Many parents complain that the preadolescence of children is earlier. Now, between the ages of 8 and 11, a child is considered to have left childhood behind and embarks on a path that leads directly to adolescence. It is a stage in which they are not children, but they are not adolescents or pubescent either.
Preadolescence is characterized by a series of psychological and emotional changes in children before the physical changes typical of adolescence begin. It is the parents who notice these changes the most since it affects the way they behave and act.
My case is the other way around, my oldest son, despite not having reached the age of 8, already seems a child of 10. His size and physiognomy is that of a pre-adolescent, however, his way of behaving, thinking, reacting and understanding, is that of a child. Although, sometimes, he already begins to have certain behaviors that reveal that I will soon have at home ... a pre-adolescent!
It is often said that the preadolescence and adolescence of girls is much more complicated than that of boys. I don't think it has any scientific basis, but in my case it is 100% true and I still remember how unbearable I became between 13 and 17. I don't know how my poor mother keeps talking to me!
There are a series of attitudes and behaviors that make us suspect that our little one has already become a pre-adolescent:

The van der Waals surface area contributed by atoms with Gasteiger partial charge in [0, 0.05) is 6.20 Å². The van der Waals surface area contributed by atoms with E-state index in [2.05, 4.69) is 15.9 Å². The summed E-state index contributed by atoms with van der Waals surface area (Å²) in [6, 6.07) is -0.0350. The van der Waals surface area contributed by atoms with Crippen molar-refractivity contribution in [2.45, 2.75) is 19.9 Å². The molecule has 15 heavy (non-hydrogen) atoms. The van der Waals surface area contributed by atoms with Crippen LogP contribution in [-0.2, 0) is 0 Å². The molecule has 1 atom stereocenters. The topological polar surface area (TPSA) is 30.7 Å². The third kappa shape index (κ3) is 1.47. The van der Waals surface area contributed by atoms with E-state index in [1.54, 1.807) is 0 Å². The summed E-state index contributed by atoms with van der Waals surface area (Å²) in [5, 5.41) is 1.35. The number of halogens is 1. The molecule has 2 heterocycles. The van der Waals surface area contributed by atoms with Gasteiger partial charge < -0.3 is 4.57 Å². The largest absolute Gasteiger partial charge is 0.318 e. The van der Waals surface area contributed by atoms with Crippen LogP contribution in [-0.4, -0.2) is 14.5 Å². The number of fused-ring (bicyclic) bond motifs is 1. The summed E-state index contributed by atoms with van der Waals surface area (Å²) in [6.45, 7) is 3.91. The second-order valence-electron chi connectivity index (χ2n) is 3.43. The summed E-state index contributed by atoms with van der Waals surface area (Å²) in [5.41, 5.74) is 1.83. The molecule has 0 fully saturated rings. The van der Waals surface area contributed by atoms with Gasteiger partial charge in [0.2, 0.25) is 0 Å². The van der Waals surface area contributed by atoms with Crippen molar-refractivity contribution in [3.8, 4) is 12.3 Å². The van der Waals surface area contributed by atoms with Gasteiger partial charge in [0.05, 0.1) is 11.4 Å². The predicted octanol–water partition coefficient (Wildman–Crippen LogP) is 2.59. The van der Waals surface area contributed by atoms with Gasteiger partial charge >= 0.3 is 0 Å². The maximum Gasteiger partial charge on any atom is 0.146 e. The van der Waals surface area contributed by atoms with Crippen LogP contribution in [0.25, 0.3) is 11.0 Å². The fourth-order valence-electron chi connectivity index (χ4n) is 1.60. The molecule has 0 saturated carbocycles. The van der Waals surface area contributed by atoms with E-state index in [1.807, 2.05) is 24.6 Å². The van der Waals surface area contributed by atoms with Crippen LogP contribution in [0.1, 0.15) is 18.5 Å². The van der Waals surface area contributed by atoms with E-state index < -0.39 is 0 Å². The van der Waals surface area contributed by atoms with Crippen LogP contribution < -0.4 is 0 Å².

- Friends: they take on special importance. They create a more star relationship with other boys and girls and prioritize being with their friends over other activities that previously attracted them.
- Rebellion: They tend to want to be more independent and try to impose their rules. They argue and confront parents and no longer comply with what their parents ask of them as they used to.
- Autonomy: they want to do things on their own like ride the bus, go to the mall or go to school.
What can we as parents of tweens do?
In addition to talking to them, trying to understand them or opening space so that they have more autonomy as they get older, we only have one solution to put into practice: arm ourselves with large doses of patience.
Apart from putting a dose of understanding and tolerance in the education of children at this stage, we must continue to apply limits or reference standards, and little by little we must expand their space in the direction of autonomy.
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